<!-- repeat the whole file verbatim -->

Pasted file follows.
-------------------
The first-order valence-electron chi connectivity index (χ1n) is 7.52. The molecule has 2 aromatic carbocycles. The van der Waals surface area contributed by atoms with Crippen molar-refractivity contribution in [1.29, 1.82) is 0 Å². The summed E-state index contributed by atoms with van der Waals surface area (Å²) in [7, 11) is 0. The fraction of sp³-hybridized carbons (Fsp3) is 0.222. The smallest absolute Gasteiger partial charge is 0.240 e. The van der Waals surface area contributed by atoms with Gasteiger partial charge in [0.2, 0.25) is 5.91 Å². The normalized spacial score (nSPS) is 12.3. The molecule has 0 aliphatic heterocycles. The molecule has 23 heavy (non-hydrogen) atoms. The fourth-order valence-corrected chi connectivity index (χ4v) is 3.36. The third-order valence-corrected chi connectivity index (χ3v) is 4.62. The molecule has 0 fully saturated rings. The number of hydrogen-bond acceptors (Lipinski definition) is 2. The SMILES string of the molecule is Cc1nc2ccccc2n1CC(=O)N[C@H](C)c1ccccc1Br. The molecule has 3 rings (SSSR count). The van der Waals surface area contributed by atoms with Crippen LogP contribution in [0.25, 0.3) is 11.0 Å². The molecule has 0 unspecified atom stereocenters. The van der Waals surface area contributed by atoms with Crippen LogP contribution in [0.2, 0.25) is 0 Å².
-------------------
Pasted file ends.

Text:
The first-order valence-electron chi connectivity index (χ1n) is 7.52. The molecule has 2 aromatic carbocycles. The van der Waals surface area contributed by atoms with Crippen molar-refractivity contribution in [1.29, 1.82) is 0 Å². The summed E-state index contributed by atoms with van der Waals surface area (Å²) in [7, 11) is 0. The fraction of sp³-hybridized carbons (Fsp3) is 0.222. The smallest absolute Gasteiger partial charge is 0.240 e. The van der Waals surface area contributed by atoms with Gasteiger partial charge in [0.2, 0.25) is 5.91 Å². The normalized spacial score (nSPS) is 12.3. The molecule has 0 aliphatic heterocycles. The molecule has 23 heavy (non-hydrogen) atoms. The fourth-order valence-corrected chi connectivity index (χ4v) is 3.36. The third-order valence-corrected chi connectivity index (χ3v) is 4.62. The molecule has 0 fully saturated rings. The number of hydrogen-bond acceptors (Lipinski definition) is 2. The SMILES string of the molecule is Cc1nc2ccccc2n1CC(=O)N[C@H](C)c1ccccc1Br. The molecule has 3 rings (SSSR count). The van der Waals surface area contributed by atoms with Crippen LogP contribution in [0.25, 0.3) is 11.0 Å². The molecule has 0 unspecified atom stereocenters. The van der Waals surface area contributed by atoms with Crippen LogP contribution in [0.2, 0.25) is 0 Å².